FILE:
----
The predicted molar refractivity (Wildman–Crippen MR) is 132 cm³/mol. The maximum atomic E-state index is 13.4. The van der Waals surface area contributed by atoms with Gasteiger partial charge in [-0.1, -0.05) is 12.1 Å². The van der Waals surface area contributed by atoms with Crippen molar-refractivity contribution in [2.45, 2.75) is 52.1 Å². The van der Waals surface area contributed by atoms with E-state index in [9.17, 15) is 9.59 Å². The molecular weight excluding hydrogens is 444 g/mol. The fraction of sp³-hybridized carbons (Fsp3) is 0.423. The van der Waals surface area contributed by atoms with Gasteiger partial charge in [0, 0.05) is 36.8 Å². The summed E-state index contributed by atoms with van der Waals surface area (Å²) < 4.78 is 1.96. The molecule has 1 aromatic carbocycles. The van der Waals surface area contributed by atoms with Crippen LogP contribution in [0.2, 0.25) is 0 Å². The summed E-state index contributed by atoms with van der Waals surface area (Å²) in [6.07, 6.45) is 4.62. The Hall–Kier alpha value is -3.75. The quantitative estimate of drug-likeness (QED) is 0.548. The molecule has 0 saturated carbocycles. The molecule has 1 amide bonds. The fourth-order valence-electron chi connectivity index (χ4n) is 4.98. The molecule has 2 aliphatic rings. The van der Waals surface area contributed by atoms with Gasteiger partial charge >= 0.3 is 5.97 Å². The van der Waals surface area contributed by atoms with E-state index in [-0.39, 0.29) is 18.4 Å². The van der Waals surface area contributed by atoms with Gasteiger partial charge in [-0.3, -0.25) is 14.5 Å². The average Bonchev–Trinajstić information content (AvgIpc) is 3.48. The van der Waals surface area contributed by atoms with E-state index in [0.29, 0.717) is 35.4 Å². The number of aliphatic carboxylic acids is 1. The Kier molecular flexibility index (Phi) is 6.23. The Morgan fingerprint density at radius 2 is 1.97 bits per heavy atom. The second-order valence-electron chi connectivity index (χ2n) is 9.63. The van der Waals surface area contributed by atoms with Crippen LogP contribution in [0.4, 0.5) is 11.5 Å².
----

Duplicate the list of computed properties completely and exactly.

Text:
The predicted molar refractivity (Wildman–Crippen MR) is 132 cm³/mol. The maximum atomic E-state index is 13.4. The van der Waals surface area contributed by atoms with Gasteiger partial charge in [-0.1, -0.05) is 12.1 Å². The van der Waals surface area contributed by atoms with Crippen molar-refractivity contribution in [2.45, 2.75) is 52.1 Å². The van der Waals surface area contributed by atoms with E-state index in [9.17, 15) is 9.59 Å². The molecular weight excluding hydrogens is 444 g/mol. The fraction of sp³-hybridized carbons (Fsp3) is 0.423. The van der Waals surface area contributed by atoms with Gasteiger partial charge in [0, 0.05) is 36.8 Å². The summed E-state index contributed by atoms with van der Waals surface area (Å²) < 4.78 is 1.96. The molecule has 1 aromatic carbocycles. The van der Waals surface area contributed by atoms with Crippen LogP contribution in [0.2, 0.25) is 0 Å². The summed E-state index contributed by atoms with van der Waals surface area (Å²) in [6.07, 6.45) is 4.62. The Hall–Kier alpha value is -3.75. The quantitative estimate of drug-likeness (QED) is 0.548. The molecule has 0 saturated carbocycles. The molecule has 1 amide bonds. The fourth-order valence-electron chi connectivity index (χ4n) is 4.98. The molecule has 2 aliphatic rings. The van der Waals surface area contributed by atoms with Gasteiger partial charge >= 0.3 is 5.97 Å². The van der Waals surface area contributed by atoms with E-state index in [-0.39, 0.29) is 18.4 Å². The van der Waals surface area contributed by atoms with Gasteiger partial charge in [-0.3, -0.25) is 14.5 Å². The average Bonchev–Trinajstić information content (AvgIpc) is 3.48. The van der Waals surface area contributed by atoms with E-state index in [0.29, 0.717) is 35.4 Å². The number of aliphatic carboxylic acids is 1. The Kier molecular flexibility index (Phi) is 6.23. The Morgan fingerprint density at radius 2 is 1.97 bits per heavy atom. The second-order valence-electron chi connectivity index (χ2n) is 9.63. The van der Waals surface area contributed by atoms with Crippen LogP contribution in [0.4, 0.5) is 11.5 Å².